The world economy, already suffering from a severe recession and Third World debt estimated at $500 billion, could drift into a depression unless there is a recovery in the United States this year, Brookings Institution economist Lawrence B. Krause told a Senate Foreign Relations subcommittee yesterday.
Krause predicted that recovery will begin here soon, and strengthen in the second half of 1983. But because of a weak year in Japan and continuing recession in Europe, he said Third World countries--heavily dependent on their export trade--still will need to borrow heavily from commercial banks throughout 1983.
He warned that if, in a mistaken effort to enforce austerity, commercial banks merely attempt to roll over existing loans and not advance "new monies," it will cost the Third World a loss of 3 percent in economic growth, which would translate into a 1 1/2-point dip in the United States' gross national product.
Former Economic Council chairman Charles L. Schultze, commenting on these figures from Krause, said that would mean a loss of one million U.S. jobs.
Other witnesses at a hearing called by Sen. Charles McC. Mathias Jr. (R-Md.) also emphasized the need to maintain the flow of loans from private banks, as well as official credits through an expansion of resources of the International Monetary Fund.
The consensus of a day-long hearing seemed to be that, while the world economy is in serious trouble and no dramatic upturn is likely, a cooperative effort that includes greater funding for the IMF can halt the slide. "The present problems are manageable; there is no need for panic or despair," said former Treasury secretary W. Michael Blumenthal.
But Sen. William Proxmire (D-Wisc.) warned that a forthcoming administration proposal to boost contributions to the IMF by about 50 percent faces tough going in both the House and the Senate.
"A lot of people feel that this is nothing more than a bank bail-out, and that this problem may lie beyond the control of the IMF," Proxmire said. "And in any event, if we are going to extend $9 billion in credits to the IMF , why shouldn't we give it to the auto and housing industries here?"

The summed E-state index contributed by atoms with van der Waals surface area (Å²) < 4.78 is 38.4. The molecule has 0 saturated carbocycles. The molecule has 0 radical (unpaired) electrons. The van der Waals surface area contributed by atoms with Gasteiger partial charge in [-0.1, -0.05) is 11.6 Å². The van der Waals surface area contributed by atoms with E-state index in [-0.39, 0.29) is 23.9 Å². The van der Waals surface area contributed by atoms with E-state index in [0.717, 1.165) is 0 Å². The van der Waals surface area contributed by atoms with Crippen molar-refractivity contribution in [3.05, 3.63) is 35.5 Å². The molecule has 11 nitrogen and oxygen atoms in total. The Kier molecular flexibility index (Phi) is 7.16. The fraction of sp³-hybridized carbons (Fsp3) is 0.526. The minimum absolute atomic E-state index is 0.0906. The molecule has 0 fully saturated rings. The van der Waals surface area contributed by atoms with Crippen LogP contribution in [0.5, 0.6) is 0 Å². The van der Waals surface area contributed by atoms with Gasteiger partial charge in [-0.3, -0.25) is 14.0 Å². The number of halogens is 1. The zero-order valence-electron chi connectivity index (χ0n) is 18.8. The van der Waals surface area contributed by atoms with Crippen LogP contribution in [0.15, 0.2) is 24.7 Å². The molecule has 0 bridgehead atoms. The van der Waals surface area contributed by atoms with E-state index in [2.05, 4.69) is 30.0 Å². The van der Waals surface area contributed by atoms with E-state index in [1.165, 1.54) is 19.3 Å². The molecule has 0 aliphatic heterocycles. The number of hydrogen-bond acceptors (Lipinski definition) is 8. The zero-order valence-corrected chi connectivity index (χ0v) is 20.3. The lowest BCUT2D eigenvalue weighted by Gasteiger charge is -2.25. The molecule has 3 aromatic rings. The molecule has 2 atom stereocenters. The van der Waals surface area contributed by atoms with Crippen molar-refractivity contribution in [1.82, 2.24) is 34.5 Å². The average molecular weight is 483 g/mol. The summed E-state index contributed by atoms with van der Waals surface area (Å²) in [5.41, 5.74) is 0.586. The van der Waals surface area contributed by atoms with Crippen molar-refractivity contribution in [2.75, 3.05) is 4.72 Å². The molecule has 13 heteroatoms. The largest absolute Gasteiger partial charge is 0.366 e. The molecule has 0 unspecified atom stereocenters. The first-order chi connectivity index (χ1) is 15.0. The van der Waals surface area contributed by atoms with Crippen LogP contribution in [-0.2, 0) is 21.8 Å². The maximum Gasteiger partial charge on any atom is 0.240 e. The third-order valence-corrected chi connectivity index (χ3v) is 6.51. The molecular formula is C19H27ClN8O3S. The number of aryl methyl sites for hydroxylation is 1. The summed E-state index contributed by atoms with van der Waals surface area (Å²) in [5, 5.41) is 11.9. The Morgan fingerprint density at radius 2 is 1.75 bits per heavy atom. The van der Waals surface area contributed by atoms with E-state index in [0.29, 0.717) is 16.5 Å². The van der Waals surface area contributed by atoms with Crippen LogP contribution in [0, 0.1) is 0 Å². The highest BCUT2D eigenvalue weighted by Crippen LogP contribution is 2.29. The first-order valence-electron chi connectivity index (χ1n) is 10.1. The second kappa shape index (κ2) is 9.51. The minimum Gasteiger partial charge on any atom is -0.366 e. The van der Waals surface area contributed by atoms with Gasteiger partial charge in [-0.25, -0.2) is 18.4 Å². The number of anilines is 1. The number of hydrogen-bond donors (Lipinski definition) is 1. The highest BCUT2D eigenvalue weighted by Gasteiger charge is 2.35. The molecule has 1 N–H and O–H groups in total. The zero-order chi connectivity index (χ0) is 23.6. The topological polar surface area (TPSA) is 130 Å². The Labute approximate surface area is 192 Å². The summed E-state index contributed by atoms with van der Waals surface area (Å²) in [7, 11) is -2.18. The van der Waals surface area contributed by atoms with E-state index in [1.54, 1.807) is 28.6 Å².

Blumenthal rejected "the notion that an increase in IMF quotas will be used to 'bail out' the banks." He said that, "Because of its clout, the fund has been able to cajole the banks into increasing their loans to developing countries. Not one cent of IMF loans is being used to repay bank debt."
But Krause conceded that "some institutional changes are required in bank lending to developing countries to prevent a recurrence of today's problem." In responses to questions, Krause said that there had been overlending and overborrowing, and that the IMF should establish "guidelines on what is responsible behavior" by the borrowers.
Former Treasury secretary Henry H. Fowler suggested that, in addition to providing more money for the international lending institutions, there should be some better form of coordination of lending policies by the IMF, the Bank for International Settlements, and the large private banks.
All of the witnesses stressed that an economic recovery holds the key to stemming the international crisis. But John W. Sewell of the Overseas Development Council argued that recovery in the industrial world by itself is no longer enough to restore vitality in the whole global structure.